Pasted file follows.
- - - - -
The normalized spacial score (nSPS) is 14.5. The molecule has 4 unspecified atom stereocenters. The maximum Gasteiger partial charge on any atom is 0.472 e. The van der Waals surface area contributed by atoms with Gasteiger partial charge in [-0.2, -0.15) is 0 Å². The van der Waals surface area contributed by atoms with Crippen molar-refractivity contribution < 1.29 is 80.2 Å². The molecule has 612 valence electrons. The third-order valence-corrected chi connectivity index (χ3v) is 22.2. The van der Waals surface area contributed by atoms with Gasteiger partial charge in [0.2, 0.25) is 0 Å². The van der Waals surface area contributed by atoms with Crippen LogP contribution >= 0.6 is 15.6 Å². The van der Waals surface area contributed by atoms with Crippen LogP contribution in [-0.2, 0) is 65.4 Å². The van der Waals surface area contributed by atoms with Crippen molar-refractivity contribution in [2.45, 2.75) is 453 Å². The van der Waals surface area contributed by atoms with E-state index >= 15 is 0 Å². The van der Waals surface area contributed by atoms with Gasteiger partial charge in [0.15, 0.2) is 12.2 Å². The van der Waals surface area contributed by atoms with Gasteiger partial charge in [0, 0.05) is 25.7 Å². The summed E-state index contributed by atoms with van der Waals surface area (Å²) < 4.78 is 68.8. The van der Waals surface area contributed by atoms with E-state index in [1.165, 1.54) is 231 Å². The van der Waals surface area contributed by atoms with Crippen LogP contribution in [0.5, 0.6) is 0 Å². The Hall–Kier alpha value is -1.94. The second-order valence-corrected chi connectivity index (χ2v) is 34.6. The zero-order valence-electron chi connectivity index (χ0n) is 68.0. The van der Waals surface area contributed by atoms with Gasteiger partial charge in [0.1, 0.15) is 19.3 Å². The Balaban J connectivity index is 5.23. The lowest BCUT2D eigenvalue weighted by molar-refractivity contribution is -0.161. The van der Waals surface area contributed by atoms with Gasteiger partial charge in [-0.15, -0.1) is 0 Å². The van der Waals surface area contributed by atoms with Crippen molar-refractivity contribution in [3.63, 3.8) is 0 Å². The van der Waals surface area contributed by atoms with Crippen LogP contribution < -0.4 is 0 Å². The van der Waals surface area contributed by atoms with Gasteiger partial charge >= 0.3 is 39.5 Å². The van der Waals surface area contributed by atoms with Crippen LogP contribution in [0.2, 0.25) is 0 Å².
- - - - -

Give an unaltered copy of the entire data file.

The normalized spacial score (nSPS) is 14.5. The molecule has 4 unspecified atom stereocenters. The maximum Gasteiger partial charge on any atom is 0.472 e. The van der Waals surface area contributed by atoms with Gasteiger partial charge in [-0.2, -0.15) is 0 Å². The van der Waals surface area contributed by atoms with Crippen molar-refractivity contribution < 1.29 is 80.2 Å². The molecule has 612 valence electrons. The third-order valence-corrected chi connectivity index (χ3v) is 22.2. The van der Waals surface area contributed by atoms with Gasteiger partial charge in [0.2, 0.25) is 0 Å². The van der Waals surface area contributed by atoms with Crippen LogP contribution >= 0.6 is 15.6 Å². The van der Waals surface area contributed by atoms with Crippen LogP contribution in [-0.2, 0) is 65.4 Å². The van der Waals surface area contributed by atoms with Crippen molar-refractivity contribution in [2.45, 2.75) is 453 Å². The van der Waals surface area contributed by atoms with E-state index >= 15 is 0 Å². The van der Waals surface area contributed by atoms with Gasteiger partial charge in [0.15, 0.2) is 12.2 Å². The van der Waals surface area contributed by atoms with Gasteiger partial charge in [0, 0.05) is 25.7 Å². The summed E-state index contributed by atoms with van der Waals surface area (Å²) < 4.78 is 68.8. The van der Waals surface area contributed by atoms with E-state index in [1.165, 1.54) is 231 Å². The van der Waals surface area contributed by atoms with Crippen LogP contribution in [0.5, 0.6) is 0 Å². The Hall–Kier alpha value is -1.94. The second-order valence-corrected chi connectivity index (χ2v) is 34.6. The zero-order valence-electron chi connectivity index (χ0n) is 68.0. The van der Waals surface area contributed by atoms with Gasteiger partial charge in [0.1, 0.15) is 19.3 Å². The Balaban J connectivity index is 5.23. The lowest BCUT2D eigenvalue weighted by molar-refractivity contribution is -0.161. The van der Waals surface area contributed by atoms with Gasteiger partial charge in [-0.15, -0.1) is 0 Å². The van der Waals surface area contributed by atoms with Crippen molar-refractivity contribution in [3.63, 3.8) is 0 Å². The van der Waals surface area contributed by atoms with Crippen LogP contribution < -0.4 is 0 Å². The van der Waals surface area contributed by atoms with Gasteiger partial charge >= 0.3 is 39.5 Å². The van der Waals surface area contributed by atoms with Crippen LogP contribution in [0.2, 0.25) is 0 Å².